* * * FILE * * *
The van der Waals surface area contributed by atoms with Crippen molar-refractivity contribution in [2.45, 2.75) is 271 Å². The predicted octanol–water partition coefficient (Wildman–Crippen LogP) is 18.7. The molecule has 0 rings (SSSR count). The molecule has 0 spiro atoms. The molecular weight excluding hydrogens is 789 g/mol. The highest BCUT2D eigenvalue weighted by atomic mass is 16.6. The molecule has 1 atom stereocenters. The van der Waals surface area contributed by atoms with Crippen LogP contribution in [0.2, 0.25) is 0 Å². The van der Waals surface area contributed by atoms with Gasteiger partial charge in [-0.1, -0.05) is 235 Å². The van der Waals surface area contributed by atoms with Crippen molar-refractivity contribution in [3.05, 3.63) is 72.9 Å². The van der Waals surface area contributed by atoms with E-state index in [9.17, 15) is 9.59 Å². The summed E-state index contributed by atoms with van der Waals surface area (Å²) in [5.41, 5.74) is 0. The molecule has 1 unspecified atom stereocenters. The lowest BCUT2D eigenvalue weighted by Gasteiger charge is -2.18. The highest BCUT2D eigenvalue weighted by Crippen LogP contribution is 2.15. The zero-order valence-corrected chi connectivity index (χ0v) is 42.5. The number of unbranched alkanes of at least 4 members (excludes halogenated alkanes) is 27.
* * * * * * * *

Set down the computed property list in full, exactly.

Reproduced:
The van der Waals surface area contributed by atoms with Crippen molar-refractivity contribution in [2.45, 2.75) is 271 Å². The predicted octanol–water partition coefficient (Wildman–Crippen LogP) is 18.7. The molecule has 0 rings (SSSR count). The molecule has 0 spiro atoms. The molecular weight excluding hydrogens is 789 g/mol. The highest BCUT2D eigenvalue weighted by atomic mass is 16.6. The molecule has 1 atom stereocenters. The van der Waals surface area contributed by atoms with Crippen LogP contribution in [0.2, 0.25) is 0 Å². The van der Waals surface area contributed by atoms with Gasteiger partial charge in [-0.1, -0.05) is 235 Å². The van der Waals surface area contributed by atoms with Crippen molar-refractivity contribution in [3.05, 3.63) is 72.9 Å². The van der Waals surface area contributed by atoms with E-state index in [9.17, 15) is 9.59 Å². The summed E-state index contributed by atoms with van der Waals surface area (Å²) in [5.41, 5.74) is 0. The molecule has 1 unspecified atom stereocenters. The lowest BCUT2D eigenvalue weighted by Gasteiger charge is -2.18. The highest BCUT2D eigenvalue weighted by Crippen LogP contribution is 2.15. The zero-order valence-corrected chi connectivity index (χ0v) is 42.5. The number of unbranched alkanes of at least 4 members (excludes halogenated alkanes) is 27.